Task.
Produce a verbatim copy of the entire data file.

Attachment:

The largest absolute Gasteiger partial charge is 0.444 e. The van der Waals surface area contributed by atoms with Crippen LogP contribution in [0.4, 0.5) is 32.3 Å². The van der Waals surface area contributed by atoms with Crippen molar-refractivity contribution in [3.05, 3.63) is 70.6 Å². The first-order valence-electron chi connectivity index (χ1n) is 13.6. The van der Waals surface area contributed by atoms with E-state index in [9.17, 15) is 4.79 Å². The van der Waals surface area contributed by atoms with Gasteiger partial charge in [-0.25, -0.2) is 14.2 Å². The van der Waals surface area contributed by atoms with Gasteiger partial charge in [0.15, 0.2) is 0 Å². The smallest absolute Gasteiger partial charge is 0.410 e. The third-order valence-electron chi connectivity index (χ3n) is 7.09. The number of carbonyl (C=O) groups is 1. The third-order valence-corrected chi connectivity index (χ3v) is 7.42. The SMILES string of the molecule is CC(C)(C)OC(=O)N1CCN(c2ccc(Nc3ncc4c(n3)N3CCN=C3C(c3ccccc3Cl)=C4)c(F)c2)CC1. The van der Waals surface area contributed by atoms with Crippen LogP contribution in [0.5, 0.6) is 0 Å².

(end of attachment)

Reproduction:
The largest absolute Gasteiger partial charge is 0.444 e. The van der Waals surface area contributed by atoms with Crippen LogP contribution in [0.4, 0.5) is 32.3 Å². The van der Waals surface area contributed by atoms with Crippen molar-refractivity contribution in [3.05, 3.63) is 70.6 Å². The first-order valence-electron chi connectivity index (χ1n) is 13.6. The van der Waals surface area contributed by atoms with E-state index in [9.17, 15) is 4.79 Å². The van der Waals surface area contributed by atoms with Gasteiger partial charge in [-0.25, -0.2) is 14.2 Å². The van der Waals surface area contributed by atoms with Gasteiger partial charge in [0.15, 0.2) is 0 Å². The smallest absolute Gasteiger partial charge is 0.410 e. The third-order valence-electron chi connectivity index (χ3n) is 7.09. The number of carbonyl (C=O) groups is 1. The third-order valence-corrected chi connectivity index (χ3v) is 7.42. The SMILES string of the molecule is CC(C)(C)OC(=O)N1CCN(c2ccc(Nc3ncc4c(n3)N3CCN=C3C(c3ccccc3Cl)=C4)c(F)c2)CC1. The van der Waals surface area contributed by atoms with Crippen LogP contribution in [0.5, 0.6) is 0 Å².